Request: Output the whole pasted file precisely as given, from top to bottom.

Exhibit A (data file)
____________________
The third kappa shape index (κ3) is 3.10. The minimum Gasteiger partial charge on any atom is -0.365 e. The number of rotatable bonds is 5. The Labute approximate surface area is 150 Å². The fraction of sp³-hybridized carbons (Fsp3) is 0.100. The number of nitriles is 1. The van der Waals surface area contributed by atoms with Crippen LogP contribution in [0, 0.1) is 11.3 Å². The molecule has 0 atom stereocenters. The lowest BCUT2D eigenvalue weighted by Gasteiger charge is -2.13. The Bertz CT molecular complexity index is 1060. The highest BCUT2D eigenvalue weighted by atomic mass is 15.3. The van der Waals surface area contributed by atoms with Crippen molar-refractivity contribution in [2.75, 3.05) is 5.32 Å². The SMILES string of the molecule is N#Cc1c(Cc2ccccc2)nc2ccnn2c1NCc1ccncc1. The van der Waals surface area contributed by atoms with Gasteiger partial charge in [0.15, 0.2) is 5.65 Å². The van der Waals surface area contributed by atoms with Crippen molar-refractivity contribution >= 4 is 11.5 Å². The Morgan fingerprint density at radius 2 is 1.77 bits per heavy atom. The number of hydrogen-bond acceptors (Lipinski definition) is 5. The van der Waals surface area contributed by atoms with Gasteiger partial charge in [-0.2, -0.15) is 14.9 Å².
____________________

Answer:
The third kappa shape index (κ3) is 3.10. The minimum Gasteiger partial charge on any atom is -0.365 e. The number of rotatable bonds is 5. The Labute approximate surface area is 150 Å². The fraction of sp³-hybridized carbons (Fsp3) is 0.100. The number of nitriles is 1. The van der Waals surface area contributed by atoms with Crippen LogP contribution in [0, 0.1) is 11.3 Å². The molecule has 0 atom stereocenters. The lowest BCUT2D eigenvalue weighted by Gasteiger charge is -2.13. The Bertz CT molecular complexity index is 1060. The highest BCUT2D eigenvalue weighted by atomic mass is 15.3. The van der Waals surface area contributed by atoms with Crippen molar-refractivity contribution in [2.75, 3.05) is 5.32 Å². The SMILES string of the molecule is N#Cc1c(Cc2ccccc2)nc2ccnn2c1NCc1ccncc1. The van der Waals surface area contributed by atoms with Gasteiger partial charge in [0.15, 0.2) is 5.65 Å². The van der Waals surface area contributed by atoms with Crippen molar-refractivity contribution >= 4 is 11.5 Å². The Morgan fingerprint density at radius 2 is 1.77 bits per heavy atom. The number of hydrogen-bond acceptors (Lipinski definition) is 5. The van der Waals surface area contributed by atoms with Gasteiger partial charge in [-0.2, -0.15) is 14.9 Å².